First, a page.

High School Nation Visits Viking Nation

Oscar Flores and Jasmine Fernandez

As a part of their country-wide tour across the U.S, High School Nation stopped by Downey High School for a concert during fifth period on March 29.  The concert was a surprise to the majority of the staff, with administration being notified two days prior to the event and the student body a day before the concert.


Labeled as a “Coachella for schools”, the concert featured numerous artists, with headliners consisting of The Plain White T’s and Crimson Apple, while other bands played on a smaller stage near the back of the Allen Layne Stadium field.


Retro Color, a small-town band that originated in Temecula, brought with them their pop-rock sensibilities to the school’s concert.  Debuting their new album, “You’ll be Okay”, brothers Ethan and Jeremy Kregel discuss how they joined the tour and their overall experience.


“Our manager actually hooked us up with the tour; that was the first time we heard of it and we’ve been following it on IG [Instagram] ever since then,” the Kregel brothers stated. “This is our first time doing it [a tour] and it’s probably one of the best things we’ve ever done and one of the biggest steps we’ve taken.”

The concert not only gave small-town performers a platform to showcase their music, but also created a space in which DHS students could relax and refrain from their responsibilities.  A majority of the funding and support came from the brands attached to the tour such as Hollister, Hubert’s Lemonade, and Guitar Center.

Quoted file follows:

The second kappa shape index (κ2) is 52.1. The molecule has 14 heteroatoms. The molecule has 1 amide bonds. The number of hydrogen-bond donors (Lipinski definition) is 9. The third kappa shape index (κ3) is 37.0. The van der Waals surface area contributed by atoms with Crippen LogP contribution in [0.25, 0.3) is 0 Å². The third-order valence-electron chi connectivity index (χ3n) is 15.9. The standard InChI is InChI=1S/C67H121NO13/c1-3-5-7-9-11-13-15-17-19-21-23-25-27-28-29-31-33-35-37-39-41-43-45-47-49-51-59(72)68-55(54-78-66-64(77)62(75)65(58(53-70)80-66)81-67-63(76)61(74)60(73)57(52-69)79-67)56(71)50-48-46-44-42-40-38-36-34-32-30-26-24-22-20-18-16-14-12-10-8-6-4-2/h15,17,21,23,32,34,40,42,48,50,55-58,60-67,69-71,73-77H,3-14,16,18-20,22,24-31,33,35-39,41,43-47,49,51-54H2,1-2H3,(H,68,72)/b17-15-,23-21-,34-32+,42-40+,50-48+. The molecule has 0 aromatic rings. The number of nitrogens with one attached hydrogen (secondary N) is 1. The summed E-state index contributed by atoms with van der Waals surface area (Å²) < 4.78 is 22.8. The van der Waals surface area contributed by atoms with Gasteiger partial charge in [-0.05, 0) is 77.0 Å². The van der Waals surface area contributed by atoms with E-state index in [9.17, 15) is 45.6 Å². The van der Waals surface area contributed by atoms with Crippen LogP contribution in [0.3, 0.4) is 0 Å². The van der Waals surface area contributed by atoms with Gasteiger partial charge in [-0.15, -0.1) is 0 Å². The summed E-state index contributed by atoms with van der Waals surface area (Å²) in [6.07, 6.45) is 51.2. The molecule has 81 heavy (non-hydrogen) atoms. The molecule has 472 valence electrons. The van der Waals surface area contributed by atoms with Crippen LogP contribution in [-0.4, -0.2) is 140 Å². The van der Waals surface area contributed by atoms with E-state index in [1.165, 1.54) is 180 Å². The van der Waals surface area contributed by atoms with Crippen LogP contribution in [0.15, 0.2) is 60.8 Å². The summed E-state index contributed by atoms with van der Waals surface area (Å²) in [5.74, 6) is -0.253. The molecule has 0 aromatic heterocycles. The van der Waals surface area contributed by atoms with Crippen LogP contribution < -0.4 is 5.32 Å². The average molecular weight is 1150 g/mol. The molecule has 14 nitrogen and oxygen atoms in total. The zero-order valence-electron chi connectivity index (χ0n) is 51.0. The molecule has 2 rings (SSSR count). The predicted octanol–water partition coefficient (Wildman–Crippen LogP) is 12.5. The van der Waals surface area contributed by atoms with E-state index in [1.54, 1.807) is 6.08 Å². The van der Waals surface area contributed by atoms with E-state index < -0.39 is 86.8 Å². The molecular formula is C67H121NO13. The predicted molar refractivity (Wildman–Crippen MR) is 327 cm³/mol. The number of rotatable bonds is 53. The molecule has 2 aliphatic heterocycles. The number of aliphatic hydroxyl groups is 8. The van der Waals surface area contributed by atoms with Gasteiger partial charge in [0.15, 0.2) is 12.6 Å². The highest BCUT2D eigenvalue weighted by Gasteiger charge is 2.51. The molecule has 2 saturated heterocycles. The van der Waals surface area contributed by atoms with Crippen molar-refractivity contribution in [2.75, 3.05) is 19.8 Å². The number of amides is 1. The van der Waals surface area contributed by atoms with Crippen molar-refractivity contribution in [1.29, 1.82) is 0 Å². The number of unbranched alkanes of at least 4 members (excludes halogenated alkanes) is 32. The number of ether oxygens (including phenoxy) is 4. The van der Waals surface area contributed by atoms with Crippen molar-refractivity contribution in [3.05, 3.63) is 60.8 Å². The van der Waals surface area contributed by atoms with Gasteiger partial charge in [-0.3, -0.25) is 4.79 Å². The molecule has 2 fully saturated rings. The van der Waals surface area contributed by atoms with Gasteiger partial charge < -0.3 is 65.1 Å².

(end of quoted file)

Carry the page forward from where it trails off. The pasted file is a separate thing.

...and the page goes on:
Throughout the show, students were given free food, drinks, and items such as tote bags as a small memento of the day. Other activities were available for them, with Guitar Center exhibiting keyboards and opening them up for use, and Wienerschnitzel offering a ping pong table and photobooth as their main attraction.


Students such as Yaneli Delgado, 12, enjoyed the various options High School Nation had at the concert, whether it was for leisure or fun.


“No, I didn’t expect it to be as big as it was; I expected it to be smaller and have some small booths but then it had actual stages,” Delgado said. “My favorite part of the concert would be the fact that they had free tickets [for some games] because I won.”


The concert came to a close shortly after students were dismissed at 2:50pm.  Reflecting on the day’s concert, indie pop singer/songwriter Morgan Karr, better known as Morgxn, emphasizes the mantra he lives by and leaves a message behind for Downey High’s student body.


“I believe all people are unique and vital and important to the world and I believe people should be able to express themselves in whatever way they want,” Karr stated.  “I imagine that when you are in high school, you have all of these people telling you what you should be doing and how you should be acting so when you first come out to something like this, it’s cool seeing other people let their guard down.”


High School Nation’s concert at Downey High was one out of 35 visits they made to schools across California, Arizona, and Texas.  The 11-week tour will be hosting its final festival on May 3 in Houston, Texas. To find out more about the organization and their past projects, their information can be found at: http://www.highschoolnation.com/news